Day 3: Breakfast - The Skinny Elvis Sandwich

9th May 2012

I decided to have this for breakfast again. It was filling yesterday, so I figured that I should enjoy it while there are still some bananas left. Total for breakfast: $0.47

Day 2: Dinner for a Penny

9th May 2012

Dinner consisted of bartered eggs that we got from our neighbor and potatoes that my husband grew. My husband fried it using the sample oil. I drank my penny sumac lemonade, which my husband actually tried and enjoyed it. During this experiment and from reading other blogs at Live Below the Line, I've become very aware of how access to resources or skills can make a huge difference between hunger and satisfaction. Because my husband can grow potatoes, and my neighbors need them, we are able to get eggs for protein. A woman on this site is able to feed herself and her children because she is extremely adept at couponing. People who don't have access or the skill set required to successfully forage, are already starting to suffer the ill-effects of a diet based upon simple carbohydrates and little else. Even access to water can be the difference between making hunger more tolerable and potential death.

Day 2: Lunch - Chili Revisted

8th May 2012

For lunch I ate another serving of my $0.12 chili, a spoonful of rice for about $.02 and a potato that my husband grew and picked. In severe poverty, the humble tuber can provide vital ingredients as long as it is unpeeled. The peel holds the majority of a potato's nutrients. Keeping it on could mean the difference between scurvy and health when fruits and other vegetable are not available. I drank some sumac lemonade for a penny. Add two cents for electricity. My lunch came to $0.16.

Day 2: Breakfast - The Skinny Elvis Sandwich

8th May 2012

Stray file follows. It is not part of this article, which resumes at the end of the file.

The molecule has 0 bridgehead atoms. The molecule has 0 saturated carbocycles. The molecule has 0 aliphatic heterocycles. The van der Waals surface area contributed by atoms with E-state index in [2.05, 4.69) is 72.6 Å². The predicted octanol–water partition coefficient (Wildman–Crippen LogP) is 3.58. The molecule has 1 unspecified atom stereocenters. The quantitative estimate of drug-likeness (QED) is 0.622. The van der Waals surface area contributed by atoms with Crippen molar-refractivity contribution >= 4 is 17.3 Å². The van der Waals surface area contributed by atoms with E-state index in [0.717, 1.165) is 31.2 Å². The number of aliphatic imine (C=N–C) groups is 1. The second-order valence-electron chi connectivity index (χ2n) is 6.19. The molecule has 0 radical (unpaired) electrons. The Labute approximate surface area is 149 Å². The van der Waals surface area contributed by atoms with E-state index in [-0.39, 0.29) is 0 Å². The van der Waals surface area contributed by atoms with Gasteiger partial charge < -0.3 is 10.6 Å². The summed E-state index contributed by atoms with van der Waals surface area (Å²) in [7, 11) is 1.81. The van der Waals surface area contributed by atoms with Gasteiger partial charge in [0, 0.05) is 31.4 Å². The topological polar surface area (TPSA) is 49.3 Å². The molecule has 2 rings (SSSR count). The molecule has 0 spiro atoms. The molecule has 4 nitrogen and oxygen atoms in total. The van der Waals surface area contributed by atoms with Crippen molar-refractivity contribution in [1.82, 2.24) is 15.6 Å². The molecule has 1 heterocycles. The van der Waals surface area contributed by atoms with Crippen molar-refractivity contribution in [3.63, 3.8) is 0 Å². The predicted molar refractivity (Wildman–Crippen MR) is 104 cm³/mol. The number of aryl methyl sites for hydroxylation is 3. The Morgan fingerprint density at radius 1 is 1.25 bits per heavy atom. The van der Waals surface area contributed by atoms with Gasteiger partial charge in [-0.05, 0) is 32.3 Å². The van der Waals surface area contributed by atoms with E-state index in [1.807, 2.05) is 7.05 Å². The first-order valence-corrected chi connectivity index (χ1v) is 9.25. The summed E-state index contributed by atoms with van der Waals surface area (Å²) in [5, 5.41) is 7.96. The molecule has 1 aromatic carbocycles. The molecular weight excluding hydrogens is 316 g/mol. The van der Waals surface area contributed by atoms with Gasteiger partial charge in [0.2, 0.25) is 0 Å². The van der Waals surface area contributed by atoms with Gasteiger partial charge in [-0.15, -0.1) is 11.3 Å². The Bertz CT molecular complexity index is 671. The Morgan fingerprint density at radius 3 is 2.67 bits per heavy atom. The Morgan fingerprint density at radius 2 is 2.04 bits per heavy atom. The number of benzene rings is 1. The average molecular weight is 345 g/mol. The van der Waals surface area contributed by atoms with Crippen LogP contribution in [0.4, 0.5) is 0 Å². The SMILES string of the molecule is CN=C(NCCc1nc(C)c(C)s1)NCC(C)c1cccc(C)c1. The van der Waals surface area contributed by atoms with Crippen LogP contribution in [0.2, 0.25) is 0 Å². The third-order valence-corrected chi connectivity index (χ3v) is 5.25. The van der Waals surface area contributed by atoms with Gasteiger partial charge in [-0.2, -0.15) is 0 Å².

It's not fried in bacon grease, but this peanut butter and banana sandwich is just the thing to keep a person going all morning and it's really affordable. My husband baked the bread using eggs that he bartered from the neighbor and wheat flour that he grew and ground himself. Paid ingredients and electricity brings the total price for a loaf to about a dollar. Divided by 14 slices, each comes out to $.07. So I spent a total of $0.14 for my bread. The organic bananas were not cheap at $1.26 per pound. However, Loki and I always look for smaller fruit to get the maximum number of servings. Each banana in the bunch came out to $0.16 each. We buy peanut butter in massive bulk packages of 6 lbs each. There are 80 servings in each package, at about $0.12 each. Buying in bulk and community can make a huge difference when a person is poor. When I lived in Fargo, I was lucky to connect with an artists commune within the low-cost apartment building I lived in. We were all poor, so we would often pool our resources together to feed everyone in our group. It was a great time to share meals and conversation. Now that we are well-off, my husband still enjoy the benefits of having good neighbors. Unfortunately, not everyone has access to friendly neighbors willing to pool resources, let alone a single individual to help with lowering costs. The more isolated and disconnected poor people are, the more they suffer. For drinks, I had sumac lemonade for a penny. For another penny I had hot water with a bag of an "herbal" tea that was given to me for Christmas. The tea is awful tasting and full of artificial ingredients, but beggars can't be choosers. When I was poor, I would often plan my grocery trips for sample day. Sometimes, there would be enough samples to provide me with a full lunch. I didn't care what they tasted like, as long as they were foods. Likewise, the kindness of strangers really mattered when it meant being able to have a meal for the day. As for the rest of the money. It went towards a single frozen cranberry for sumac lemonade garnish. It came from a package bought after Thanksgiving at a discount. It blows my mind that one lousy berry costs three times as much as a whole glass of delicious sumac lemonade. Total for breakfast: $0.47